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RIGA - In trying to patch up the holes and keep afloat after the People’s Party abandoned ship last week, Prime Minister Valdis Dombrovskis (New Era) asked Foreign Minister Maris Riekstins (People’s Party) to withhold his resignation and continue to fulfill the functions of his office until the appointment of a new foreign minister, reports news agency LETA. Following Andris Skele’s call for his party to leave the ruling coalition after Dombrovskis wouldn’t meet his demands to sign an agreement between both parties and to agree to work on Skele’s so-called economic revitalization plan, People’s Party Cabinet members were told to resign their posts.
On March 22, four People’s Party ministers - the foreign affairs, health, justice and regional development and local government ministers - handed in their resignations. The fifth People’s Party minister, Minister of Culture Ints Dalderis, quit the party and will stay on in his post as minister of culture.
Latvia’s First Party/Latvia’s Way (LPP/LC) is considering beginning talks on joining the government. “I will invite the board to decide whether to start talks about possibly joining the government,” said party Chairman Ainars Slesers in an interview with the Latvian TV program 900 Seconds, reports Bloomberg. “We have supported this government in difficult decisions when it didn’t have a united opinion,” he added.
The First Party’s 10 seats would restore Dombrovskis’ majority in the 100-seat legislature after the People’s Party withdrew its 19 lawmakers. Slesers said his party wants to hear plans for creating jobs and reform in the state administration before joining the government.
The premier now controls 44 seats in the legislature with four unaligned deputies.
The First Party voted in favor of a mandate for the government to sign agreements with its international lenders on Jan. 21 while in opposition, helping the measure to pass after the People’s Party voted against it. Former Prime Minister Ivars Godmanis, a member of the First Party, was in charge of the government that turned to a group led by the European Commission and the International Monetary Fund for a 7.5 billion-euro loan after Parex bank failed.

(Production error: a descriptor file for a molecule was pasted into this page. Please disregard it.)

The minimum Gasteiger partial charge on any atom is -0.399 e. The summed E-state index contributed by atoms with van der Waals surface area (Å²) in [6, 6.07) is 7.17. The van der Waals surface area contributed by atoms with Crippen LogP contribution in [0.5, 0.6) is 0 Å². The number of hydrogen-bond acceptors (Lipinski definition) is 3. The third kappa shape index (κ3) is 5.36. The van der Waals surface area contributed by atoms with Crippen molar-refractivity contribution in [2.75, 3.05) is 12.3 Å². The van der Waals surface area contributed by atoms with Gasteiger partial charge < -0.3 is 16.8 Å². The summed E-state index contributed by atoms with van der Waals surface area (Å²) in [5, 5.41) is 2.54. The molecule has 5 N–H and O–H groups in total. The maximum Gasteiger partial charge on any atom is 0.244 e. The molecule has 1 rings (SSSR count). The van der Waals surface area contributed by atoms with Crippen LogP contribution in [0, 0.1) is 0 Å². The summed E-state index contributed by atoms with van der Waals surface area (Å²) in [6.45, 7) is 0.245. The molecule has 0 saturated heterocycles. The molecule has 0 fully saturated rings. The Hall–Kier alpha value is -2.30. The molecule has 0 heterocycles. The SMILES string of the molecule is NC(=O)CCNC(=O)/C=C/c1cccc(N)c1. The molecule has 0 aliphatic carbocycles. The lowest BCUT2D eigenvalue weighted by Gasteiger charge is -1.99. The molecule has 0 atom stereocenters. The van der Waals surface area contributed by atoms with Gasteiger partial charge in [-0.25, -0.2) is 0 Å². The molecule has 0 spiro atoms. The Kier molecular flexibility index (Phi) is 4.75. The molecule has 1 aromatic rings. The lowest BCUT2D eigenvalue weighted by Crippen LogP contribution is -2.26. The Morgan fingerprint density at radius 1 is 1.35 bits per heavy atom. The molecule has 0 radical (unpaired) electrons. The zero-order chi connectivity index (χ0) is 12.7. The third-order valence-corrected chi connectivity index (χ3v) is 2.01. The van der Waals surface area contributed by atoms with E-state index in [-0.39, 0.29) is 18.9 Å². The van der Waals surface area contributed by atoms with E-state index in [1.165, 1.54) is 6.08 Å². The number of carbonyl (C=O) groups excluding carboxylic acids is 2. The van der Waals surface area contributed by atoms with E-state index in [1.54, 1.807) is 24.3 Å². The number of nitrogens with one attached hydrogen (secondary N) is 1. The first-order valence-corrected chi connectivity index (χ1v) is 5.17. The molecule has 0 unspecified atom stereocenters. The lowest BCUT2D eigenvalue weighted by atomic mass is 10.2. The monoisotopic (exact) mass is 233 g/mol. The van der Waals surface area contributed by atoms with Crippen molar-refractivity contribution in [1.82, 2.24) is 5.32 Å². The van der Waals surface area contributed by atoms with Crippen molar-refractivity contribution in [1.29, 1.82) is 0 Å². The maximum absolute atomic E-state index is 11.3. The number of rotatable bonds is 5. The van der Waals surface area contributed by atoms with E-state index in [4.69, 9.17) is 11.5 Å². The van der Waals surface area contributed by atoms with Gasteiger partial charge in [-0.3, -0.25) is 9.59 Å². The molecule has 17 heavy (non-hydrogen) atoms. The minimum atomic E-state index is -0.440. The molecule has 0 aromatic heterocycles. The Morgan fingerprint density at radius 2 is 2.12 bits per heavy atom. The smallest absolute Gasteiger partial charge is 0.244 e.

Before making a decision on joining Dombrovskis’ government, LPP/LC wants to receive a specific action plan for the six months preceding the Saeima elections, said Slesers in an interview on Latvian State Radio. The LPP/LC leader believes that a minority government is not capable of acting, and that action is especially important in the pre-election period. As the main points in Dombrovskis’ action plan, Slesers mentioned the reduction of unemployment and creation of new jobs in Latvia, as well as appeals to people to return to Latvia.
One more essential point, in Slesers’ opinion, is reform of the state administration, which cannot be left until the elections. “This is an unpopular decision, but it must be discussed. A vision must be offered for Latvia’s development after the elections,” added Slesers. The LPP/LC leader said that negotiations would touch on matters including amendments to the immigration law and VAT reductions for several sectors, adding that the question of specific posts in the government would be the last point to be discussed.